- Bluebird bio will pause enrollment and treatment of young patients with sickle cell disease in three clinical trials testing the biotech company's gene therapy for the blood condition, announcing Monday the Food and Drug Administration has placed a partial clinical hold on the studies.
- The hold, a regulatory tool used to temporarily stop testing, only applies to study volunteers under the age of 18; enrollment and dosing of patients older than 18 will continue, Bluebird said. The FDA placed the hold in response to a Bluebird investigation of one younger study participant who developed persistent anemia a year and a half following treatment with the gene therapy.
- Bluebird said it expects to receive written feedback from the FDA in early 2022 and will work quickly to resolve the regulator's concerns. The company said it's "evaluating" whether the hold will delay its plans to submit the gene therapy for approval in the first quarter of 2023.
While the eventual impact of the FDA's hold is unclear, it's another hurdle for a company that's been stung by a series of setbacks and delays. Shares in Bluebird, which recently spun out its cancer business into a separate company, fell by 20% Monday on the news.
Bluebird only cleared a previous trial hold placed by the FDA on several of its gene therapy studies in June, after an investigation had determined its treatment was unlikely to have caused a case of acute myeloid leukemia in one trial volunteer.
The new hold also relates to safety concerns; this time from the chronic anemia one adolescent participant developed. Anemia, or a lack of sufficient numbers of red blood cells to transport oxygen throughout the body, is common after stem cell transplants, which can be used to treat sickle cell disease.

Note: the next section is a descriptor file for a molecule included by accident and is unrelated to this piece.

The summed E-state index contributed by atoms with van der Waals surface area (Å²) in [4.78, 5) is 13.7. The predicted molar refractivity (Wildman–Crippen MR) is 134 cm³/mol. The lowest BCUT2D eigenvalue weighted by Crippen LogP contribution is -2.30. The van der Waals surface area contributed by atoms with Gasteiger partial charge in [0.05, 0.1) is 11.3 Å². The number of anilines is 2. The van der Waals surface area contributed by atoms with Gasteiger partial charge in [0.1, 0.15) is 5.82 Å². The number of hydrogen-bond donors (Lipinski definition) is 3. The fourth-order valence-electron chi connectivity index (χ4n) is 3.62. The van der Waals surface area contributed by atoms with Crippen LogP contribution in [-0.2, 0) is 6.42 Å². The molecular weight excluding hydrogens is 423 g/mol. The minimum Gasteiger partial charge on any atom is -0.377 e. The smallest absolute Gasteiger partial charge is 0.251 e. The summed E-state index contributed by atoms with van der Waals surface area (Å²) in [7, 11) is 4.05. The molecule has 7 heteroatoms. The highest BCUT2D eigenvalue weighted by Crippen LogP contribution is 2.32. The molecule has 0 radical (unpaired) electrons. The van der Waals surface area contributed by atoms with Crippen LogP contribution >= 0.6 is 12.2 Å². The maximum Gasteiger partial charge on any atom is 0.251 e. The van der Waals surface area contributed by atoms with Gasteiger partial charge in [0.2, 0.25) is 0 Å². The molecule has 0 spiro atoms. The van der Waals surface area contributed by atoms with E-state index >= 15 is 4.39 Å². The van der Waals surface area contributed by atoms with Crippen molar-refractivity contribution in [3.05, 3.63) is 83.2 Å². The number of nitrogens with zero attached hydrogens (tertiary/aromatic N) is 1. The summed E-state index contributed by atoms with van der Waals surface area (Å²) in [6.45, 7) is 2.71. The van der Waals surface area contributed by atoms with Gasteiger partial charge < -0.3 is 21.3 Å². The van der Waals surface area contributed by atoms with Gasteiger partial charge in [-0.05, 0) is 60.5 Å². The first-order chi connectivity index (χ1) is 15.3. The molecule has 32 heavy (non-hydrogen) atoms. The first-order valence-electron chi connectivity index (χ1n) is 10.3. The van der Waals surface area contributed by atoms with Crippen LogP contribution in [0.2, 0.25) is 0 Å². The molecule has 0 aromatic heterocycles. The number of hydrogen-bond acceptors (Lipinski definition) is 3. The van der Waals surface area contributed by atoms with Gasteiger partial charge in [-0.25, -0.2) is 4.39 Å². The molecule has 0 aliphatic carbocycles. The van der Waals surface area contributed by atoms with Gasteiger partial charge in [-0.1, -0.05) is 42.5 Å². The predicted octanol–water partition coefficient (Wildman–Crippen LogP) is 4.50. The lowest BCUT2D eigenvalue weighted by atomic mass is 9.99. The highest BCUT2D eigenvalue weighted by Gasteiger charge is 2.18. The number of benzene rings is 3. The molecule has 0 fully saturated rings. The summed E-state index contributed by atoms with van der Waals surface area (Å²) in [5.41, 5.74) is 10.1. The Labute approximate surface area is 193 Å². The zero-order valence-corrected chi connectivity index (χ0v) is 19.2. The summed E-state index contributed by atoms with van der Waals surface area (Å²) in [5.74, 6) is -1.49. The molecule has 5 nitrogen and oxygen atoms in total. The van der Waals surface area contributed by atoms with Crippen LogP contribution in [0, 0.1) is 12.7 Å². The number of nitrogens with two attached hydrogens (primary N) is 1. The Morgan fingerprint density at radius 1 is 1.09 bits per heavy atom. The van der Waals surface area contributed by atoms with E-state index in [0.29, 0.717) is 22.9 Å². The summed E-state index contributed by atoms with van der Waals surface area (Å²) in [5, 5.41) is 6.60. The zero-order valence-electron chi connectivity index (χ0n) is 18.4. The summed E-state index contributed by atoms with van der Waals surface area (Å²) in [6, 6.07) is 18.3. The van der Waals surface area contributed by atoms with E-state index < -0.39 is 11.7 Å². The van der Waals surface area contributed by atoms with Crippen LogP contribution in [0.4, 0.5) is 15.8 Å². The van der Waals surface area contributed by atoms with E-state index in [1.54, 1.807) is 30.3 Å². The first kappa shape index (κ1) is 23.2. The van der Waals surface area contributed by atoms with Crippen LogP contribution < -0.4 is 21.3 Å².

But generally such anemia occurs early, as a result of treatment used to prepare patients for the transplant, wrote Mani Foroohar, an analyst at SVB Leerink who covers Bluebird, in a note to clients. Chronic anemia 18 months after treatment, he said, could potentially be the result of blood cancer or disruption to the process by which stem cells transform into red blood cells.
In its statement, Bluebird said the patient is "clinically well" and has no evidence of cancer or the predominance of cell "clones" that could suggest its development.
"Consistent with the FDA’s direction, we have paused enrollment and treatment of patients younger than 18 in our SCD clinical program, and we will continue to work collaboratively with the FDA to understand and address their concerns," said Richard Colvin, Bluebird's chief medical officer, in the company's statement.
So far, Bluebird has treated nearly 50 sickle cell patients with its gene therapy, which testing has shown eliminates the severe pain crises that people with the disease commonly experience. The company claims it already has enough trial evidence to meet the FDA's requirements for a drug approval application, but still needs to prove its commercial manufacturing process is similar to what it used during clinical trials.
Called lovo-cel, Bluebird's treatment uses a type of virus to shuttle copies of a hemoglobin gene into patient stem cells that it has extracted. Once reinfused back into the body, those corrected stem cells are meant to grow into functional red blood cells, thereby treating the cause of sickle cell.
But the delays to Bluebird's therapy have opened the door to competitors. A gene editing treatment developed by CRISPR Therapeutics and Vertex Pharmaceuticals is advancing quickly and could offer similarly powerful benefits to patients.
Bluebird recently applied to the FDA for approval of a similar gene therapy to lovo-cel, but for the blood disease beta thalassemia. A decision from the regulator is expected by next May.